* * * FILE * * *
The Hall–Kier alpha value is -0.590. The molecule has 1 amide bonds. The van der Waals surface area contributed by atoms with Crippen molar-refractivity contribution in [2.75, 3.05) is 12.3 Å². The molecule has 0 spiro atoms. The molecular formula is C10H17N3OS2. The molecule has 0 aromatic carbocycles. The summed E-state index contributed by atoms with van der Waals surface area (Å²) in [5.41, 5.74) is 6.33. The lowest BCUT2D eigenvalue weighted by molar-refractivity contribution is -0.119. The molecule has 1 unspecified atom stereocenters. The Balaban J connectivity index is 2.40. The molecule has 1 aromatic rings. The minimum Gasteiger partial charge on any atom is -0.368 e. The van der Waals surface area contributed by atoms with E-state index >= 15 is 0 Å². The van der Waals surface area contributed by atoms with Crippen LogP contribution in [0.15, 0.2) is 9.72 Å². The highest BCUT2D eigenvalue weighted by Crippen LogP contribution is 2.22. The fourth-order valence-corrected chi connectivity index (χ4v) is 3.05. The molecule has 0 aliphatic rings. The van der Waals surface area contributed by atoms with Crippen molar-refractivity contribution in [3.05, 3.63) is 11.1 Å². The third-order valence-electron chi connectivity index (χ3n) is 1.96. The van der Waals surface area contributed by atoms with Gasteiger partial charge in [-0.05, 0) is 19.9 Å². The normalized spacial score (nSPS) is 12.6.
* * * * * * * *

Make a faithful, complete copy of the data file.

The Hall–Kier alpha value is -0.590. The molecule has 1 amide bonds. The van der Waals surface area contributed by atoms with Crippen molar-refractivity contribution in [2.75, 3.05) is 12.3 Å². The molecule has 0 spiro atoms. The molecular formula is C10H17N3OS2. The molecule has 0 aromatic carbocycles. The summed E-state index contributed by atoms with van der Waals surface area (Å²) in [5.41, 5.74) is 6.33. The lowest BCUT2D eigenvalue weighted by molar-refractivity contribution is -0.119. The molecule has 1 unspecified atom stereocenters. The Balaban J connectivity index is 2.40. The molecule has 1 aromatic rings. The minimum Gasteiger partial charge on any atom is -0.368 e. The van der Waals surface area contributed by atoms with E-state index >= 15 is 0 Å². The van der Waals surface area contributed by atoms with Crippen LogP contribution in [0.15, 0.2) is 9.72 Å². The highest BCUT2D eigenvalue weighted by Crippen LogP contribution is 2.22. The fourth-order valence-corrected chi connectivity index (χ4v) is 3.05. The molecule has 0 aliphatic rings. The van der Waals surface area contributed by atoms with Crippen molar-refractivity contribution in [3.05, 3.63) is 11.1 Å². The third-order valence-electron chi connectivity index (χ3n) is 1.96. The van der Waals surface area contributed by atoms with Gasteiger partial charge in [-0.05, 0) is 19.9 Å². The normalized spacial score (nSPS) is 12.6.